The Hundred-Year-Old Man Who Climbed Out of the Window and Disappeared, by Swedish author Jonas Jonasson, is every bit as interesting, whimsical and quirky as the title suggests. The novel starts on the one-hundreth birthday of Allan Karlsson who with the press at the door escapes his birthday party at the old folks home in search of something better.
As the novel progresses, Jonasson seamlessly builds Allan’s character through glimpses of the seemingly ordinary centenarian’s extraordinary life. As we follow Allan’s escape from the local bus station, with a suitcase full of money stolen from a gang member, the rather comical getaway of a hundred-year-old man becomes quite thrilling. Allan’s fairly clumsy escape is punctuated by flashbacks to his unlikely and incredible life. Jonasson blends history and fiction subtlely as Allan, a country boy from Sweden with a Bolshevik-turned-Tsarist father and a tough lumber-jack mother, is orphaned and begins a series of journeys through time. From flashbacks we see Allan less as the aged, accidental criminal introduced to us, and more as the most prominent background figure in history. From questioning Franco’s dancing, and celebrating his work on the atomic bomb with Truman, to narrowly escaping Stalinist Russia and working as a KGB/CIA double agent – Jonasson immerses the reader in Allan’s crazy, vivid journeys.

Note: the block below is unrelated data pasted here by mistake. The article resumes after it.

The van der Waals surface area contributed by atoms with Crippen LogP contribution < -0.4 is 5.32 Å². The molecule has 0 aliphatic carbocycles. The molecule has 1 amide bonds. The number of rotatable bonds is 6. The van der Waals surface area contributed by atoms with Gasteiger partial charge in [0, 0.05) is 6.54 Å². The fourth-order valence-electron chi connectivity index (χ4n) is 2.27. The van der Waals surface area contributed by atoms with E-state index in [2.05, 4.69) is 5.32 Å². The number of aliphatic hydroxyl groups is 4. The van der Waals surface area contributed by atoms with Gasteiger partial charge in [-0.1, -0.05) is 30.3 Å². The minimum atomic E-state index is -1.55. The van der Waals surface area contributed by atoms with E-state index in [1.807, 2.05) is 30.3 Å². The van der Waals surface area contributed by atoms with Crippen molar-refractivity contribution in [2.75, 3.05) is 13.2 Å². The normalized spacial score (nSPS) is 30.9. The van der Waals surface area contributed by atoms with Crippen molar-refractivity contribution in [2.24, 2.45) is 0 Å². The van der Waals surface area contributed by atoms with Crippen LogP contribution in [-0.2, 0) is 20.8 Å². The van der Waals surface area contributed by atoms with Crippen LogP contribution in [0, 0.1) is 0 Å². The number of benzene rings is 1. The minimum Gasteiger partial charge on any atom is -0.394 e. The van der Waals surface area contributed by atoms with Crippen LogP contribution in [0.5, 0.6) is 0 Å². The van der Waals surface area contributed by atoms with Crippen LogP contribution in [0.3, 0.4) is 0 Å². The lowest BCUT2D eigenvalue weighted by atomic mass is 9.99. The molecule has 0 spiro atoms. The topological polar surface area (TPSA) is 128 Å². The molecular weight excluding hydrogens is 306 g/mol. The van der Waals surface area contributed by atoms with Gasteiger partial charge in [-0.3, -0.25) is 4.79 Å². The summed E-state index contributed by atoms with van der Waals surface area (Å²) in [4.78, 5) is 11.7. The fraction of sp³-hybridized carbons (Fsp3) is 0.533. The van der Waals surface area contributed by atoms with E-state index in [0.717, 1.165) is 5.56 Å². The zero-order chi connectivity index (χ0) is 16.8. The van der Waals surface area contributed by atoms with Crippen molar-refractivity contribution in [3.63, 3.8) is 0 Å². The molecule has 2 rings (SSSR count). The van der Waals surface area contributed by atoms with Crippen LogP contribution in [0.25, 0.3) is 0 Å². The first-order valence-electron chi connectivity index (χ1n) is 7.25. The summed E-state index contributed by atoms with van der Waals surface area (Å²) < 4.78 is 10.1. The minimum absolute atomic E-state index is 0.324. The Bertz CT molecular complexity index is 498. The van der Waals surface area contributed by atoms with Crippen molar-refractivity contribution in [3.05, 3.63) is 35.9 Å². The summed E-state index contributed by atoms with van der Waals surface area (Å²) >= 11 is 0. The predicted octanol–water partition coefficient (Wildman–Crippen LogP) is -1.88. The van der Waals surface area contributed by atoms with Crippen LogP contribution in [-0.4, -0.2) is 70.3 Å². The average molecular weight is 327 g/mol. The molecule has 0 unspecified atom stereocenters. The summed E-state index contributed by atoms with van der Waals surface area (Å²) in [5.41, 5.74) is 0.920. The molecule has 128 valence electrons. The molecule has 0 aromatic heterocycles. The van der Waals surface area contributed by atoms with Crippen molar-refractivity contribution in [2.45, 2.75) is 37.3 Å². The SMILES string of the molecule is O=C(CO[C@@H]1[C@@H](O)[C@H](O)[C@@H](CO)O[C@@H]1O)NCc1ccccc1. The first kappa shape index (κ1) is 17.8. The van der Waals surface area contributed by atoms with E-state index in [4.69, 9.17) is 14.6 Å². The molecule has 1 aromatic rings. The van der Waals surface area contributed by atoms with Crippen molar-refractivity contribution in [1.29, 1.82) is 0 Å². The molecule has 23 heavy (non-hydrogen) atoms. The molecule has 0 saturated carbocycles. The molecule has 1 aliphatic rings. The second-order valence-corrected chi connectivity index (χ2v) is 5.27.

This novel was a surprisingly interesting read, interjecting pivotal points in the 20th century with the life of a strange, wandering Swedish man with a talent for making explosives, meeting world leaders and wandering the globe effortlessly.
The Hundred-Year-Old Man Who Climbed Out of the Window and Disappeared is already a huge success in Europe, having been made into a Swedish movie of the same title.